Consultant Critical care members:
- Peter Hampshire - Clinical lead
- Sue Ryan - Matron
- Dr Andrew Axon - Consultant
- Dr Leo Khoo - Consultant
- Dr Maryam Crews - Consultant
- Dr Elizabeth Flockton - Consultant
- Professor Arpan Guha - Consultant
- Dr Alison Hall - Consultant
- Dr Peter Hampshire - Consultant
- Dr Anand Iyer - Consultant
- Dr Norman Main - Consultant
- Dr Gary Masterson - Consultant
- Dr Lawrence McCrossan - Consultant
- Dr Victoria Packham - Consultant
- Dr Lee Poole - Consultant
- Dr Simon Rogers - Consultant
- Dr Vinoth Sankar - Consultant
- Professor Ingeborg Welters - Consultant
- Dr Richard Wenstone - Consultant
- Supporting the medical and nursing staff across our directorate are a number of Operating Department Practitioners, auxiliary nurses, and administrative support workers.
- There are also a number of research nurses working within the directorate, and we regularly invite patients to take part in one of the many projects taking place within the unit.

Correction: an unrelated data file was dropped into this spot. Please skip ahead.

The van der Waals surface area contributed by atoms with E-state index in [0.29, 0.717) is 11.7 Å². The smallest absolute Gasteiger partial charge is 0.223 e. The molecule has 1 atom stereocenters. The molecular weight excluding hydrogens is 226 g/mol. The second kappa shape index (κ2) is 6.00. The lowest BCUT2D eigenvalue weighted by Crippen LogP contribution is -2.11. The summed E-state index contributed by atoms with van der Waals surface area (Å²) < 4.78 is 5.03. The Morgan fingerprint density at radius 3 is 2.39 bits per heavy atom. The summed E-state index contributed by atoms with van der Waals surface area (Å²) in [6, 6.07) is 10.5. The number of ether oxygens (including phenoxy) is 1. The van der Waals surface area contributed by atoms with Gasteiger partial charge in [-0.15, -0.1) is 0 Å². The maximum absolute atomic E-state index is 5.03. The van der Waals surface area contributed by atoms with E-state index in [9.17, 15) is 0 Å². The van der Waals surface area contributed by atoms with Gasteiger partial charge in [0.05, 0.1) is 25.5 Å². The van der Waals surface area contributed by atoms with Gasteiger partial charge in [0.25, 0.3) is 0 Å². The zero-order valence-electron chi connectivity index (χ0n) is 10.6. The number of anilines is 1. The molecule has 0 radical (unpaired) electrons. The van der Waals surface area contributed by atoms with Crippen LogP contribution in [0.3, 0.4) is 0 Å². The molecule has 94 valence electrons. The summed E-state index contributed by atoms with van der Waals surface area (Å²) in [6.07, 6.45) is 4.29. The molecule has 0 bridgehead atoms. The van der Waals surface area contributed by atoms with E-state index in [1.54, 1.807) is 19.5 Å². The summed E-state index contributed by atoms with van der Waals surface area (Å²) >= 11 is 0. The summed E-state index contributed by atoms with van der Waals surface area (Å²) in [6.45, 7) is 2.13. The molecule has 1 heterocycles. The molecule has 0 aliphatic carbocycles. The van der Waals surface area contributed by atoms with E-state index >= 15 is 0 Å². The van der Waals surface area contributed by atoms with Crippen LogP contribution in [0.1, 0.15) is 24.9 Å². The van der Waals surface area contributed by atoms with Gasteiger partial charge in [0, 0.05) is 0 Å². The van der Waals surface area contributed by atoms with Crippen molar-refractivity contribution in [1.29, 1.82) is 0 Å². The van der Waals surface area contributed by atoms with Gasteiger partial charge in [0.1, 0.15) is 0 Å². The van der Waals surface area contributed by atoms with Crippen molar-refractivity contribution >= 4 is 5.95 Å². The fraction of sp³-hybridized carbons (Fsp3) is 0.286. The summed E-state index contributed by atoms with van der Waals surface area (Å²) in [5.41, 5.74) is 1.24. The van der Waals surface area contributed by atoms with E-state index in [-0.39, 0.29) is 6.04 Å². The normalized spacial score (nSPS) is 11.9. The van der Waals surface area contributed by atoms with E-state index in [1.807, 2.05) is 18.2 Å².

Visiting hours are
ITU - 12 pm - 3 pm, and 6 pm - 8 pm.
HDU - 2 pm - 4 pm and 6 pm - 8 pm
Under special circumstances it is possible to visit outside of the official visiting times; please speak to the nurse in charge or the nurse who is looking after your relative or friend.
Please do be aware that there will be times when visitors will be asked to wait because of interventions being carried out or because of other patients being very unwell. We will never keep you waiting longer than necessary.
Phone numbers for Intensive Care are 0151 706 2400/2402
Phone Numbers for HDU are 0151 706 2382/2386
Where are we?
Intensive Care is situated on the first floor on the 'XYZ' side of the hospital; from the main entrance head to the left side of the hall and take the lift or stairs to the first floor.
HDU is situated on the 8th floor of the 'ABC' side of the hospital; from the main entrance head to the right side of the hall and take the lift to the 8th floor.